By the time the Pies had another trifecta of goals early in the third term, it was 41 points the difference and as good as game over. Suddenly, and perhaps by now unexpectedly, Melbourne found something.

With Hogan hobbled, Goodwin threw Tom McDonald and Jake Melksham forward in search of a spark. It worked. And there was more to be had from further afield.

Jayden Hunt’s drive from half-back had been missing. Now it re-emerged, the dashing runner with 11 third-quarter possessions. Clayton Oliver broke the shackles of Brayden Maynard and Nathan Jones and Jordan Lewis exerted more influence as the Demons finally got on top of the contested ball and clearance stats.

And some genuine class shone in the form of Petracca. The sublimely-skilled youngster not only found a lot more of the pill, but used it incisively. It was his long ball through the middle that ended up putting Neal-Bullen into space for his second of the term.

That followed a badly-needed goal from Melksham, who himself had a second after a chain of handballs put him into some space, banging one home from the 50-metre line on the run, the Demon faithful finding voice for the first time.

And Petracca, inexplicably left unattended inside 50, marked and coolly slotted another. Now that gap had shrunk to just 18 points. It was game on again.

Collingwood was under relentless bombardment early in the last term even after a steadier from Mason Cox made it 25 points again. After another run of three Melbourne goals, it looked the tide was going to wash completely over them.

Mitch Hannan dobbed one on the run, Melksham had his third, and when Hunt launched another Demon drive which finished with Cam Pedersen strolling into an open goal, it was down to eight points, still nearly 10 minutes left to play and surely the team with the chance to lock in finals set to triumph.

Not this time. Collingwood had made the running in this game with some well-timed rediscovery of its attacking instincts. Its resilience, however, could not be questioned this season. And again it kicked in when it mattered most.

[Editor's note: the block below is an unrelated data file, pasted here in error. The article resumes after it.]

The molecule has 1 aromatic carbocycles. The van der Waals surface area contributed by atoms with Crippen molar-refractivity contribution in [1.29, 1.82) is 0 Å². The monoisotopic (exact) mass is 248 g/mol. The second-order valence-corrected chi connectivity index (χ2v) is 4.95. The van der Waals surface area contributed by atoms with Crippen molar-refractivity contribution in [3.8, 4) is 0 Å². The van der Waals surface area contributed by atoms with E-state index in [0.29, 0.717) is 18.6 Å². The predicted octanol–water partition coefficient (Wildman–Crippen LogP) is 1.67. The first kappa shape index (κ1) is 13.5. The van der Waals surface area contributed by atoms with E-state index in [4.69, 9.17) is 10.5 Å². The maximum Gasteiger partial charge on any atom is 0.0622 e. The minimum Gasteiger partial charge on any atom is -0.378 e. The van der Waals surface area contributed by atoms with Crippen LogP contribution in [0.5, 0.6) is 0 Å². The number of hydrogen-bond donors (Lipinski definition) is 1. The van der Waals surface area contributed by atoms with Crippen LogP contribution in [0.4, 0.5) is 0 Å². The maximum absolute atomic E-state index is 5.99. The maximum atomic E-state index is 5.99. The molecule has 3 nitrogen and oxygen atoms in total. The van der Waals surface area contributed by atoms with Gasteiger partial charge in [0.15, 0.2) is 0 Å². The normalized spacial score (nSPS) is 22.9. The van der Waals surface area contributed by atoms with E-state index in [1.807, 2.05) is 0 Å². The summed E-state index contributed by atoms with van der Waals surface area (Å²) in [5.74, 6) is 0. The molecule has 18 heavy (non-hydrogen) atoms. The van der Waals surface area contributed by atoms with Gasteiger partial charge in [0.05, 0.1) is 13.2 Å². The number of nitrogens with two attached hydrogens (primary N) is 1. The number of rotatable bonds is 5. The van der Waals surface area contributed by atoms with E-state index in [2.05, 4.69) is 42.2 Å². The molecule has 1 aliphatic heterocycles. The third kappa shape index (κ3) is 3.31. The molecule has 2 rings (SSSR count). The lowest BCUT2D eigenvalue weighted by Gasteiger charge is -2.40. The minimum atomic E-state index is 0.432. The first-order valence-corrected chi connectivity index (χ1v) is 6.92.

The Pies hung in there, Melbourne hardly helping itself. Tom McDonald turned the ball over on two critical occasions. Gawn gave away a very untimely 50-metre penalty. And Will Hoskin-Elliott clinched the deal with a goal square snap.

End of season victories without any material reward at stake can be hollow affairs. This one wasn’t. When it clicks for Collingwood, the Pies are capable of pushing the best, something to ponder as the senior coaching position and the senior list are debated and deliberated on over the next few days and weeks.

Melbourne has some pondering to do as well over the next 24 hours. And probably a fair bit of praying, too.

COLLINGWOOD 6.5 9.6 12.10 14.15 (99)
MELBOURNE 1.3 4.8 9.10 12.11 (83)

GOALS – COLLINGWOOD: Elliott 3, Phillips 2, Cox 2, Hoskin-Elliott 2, Daicos, Grundy, Sidebottom, Broomhead, Adams. MELBOURNE: Melksham 3, Garlett 2, Neal-Bullen 2, Petracca 2, Watts, Hannan, Pedersen.

BEST – COLLINGWOOD: Elliott, Adams, Hoskin-Elliott, Sidebottom, Treloar, Howe, Grundy. MELBOURNE: Oliver, Petracca, Lewis, Melksham, Jones, Hunt.

UMPIRES: Rosebury, Deboy, Pannell

CROWD: 51,223 at the MCG

2 Comments
  1. im frustrated as a pie fan with sidebottom.he seems lazy and laconic .
    has elite fitness and skill set yet some of his disposals are just shabby.

    i also mark down treloar for his penchant to handball without looking or thinking as first option.

    2 guns that are not quite what they could be

  2. generally, a thorough & good summation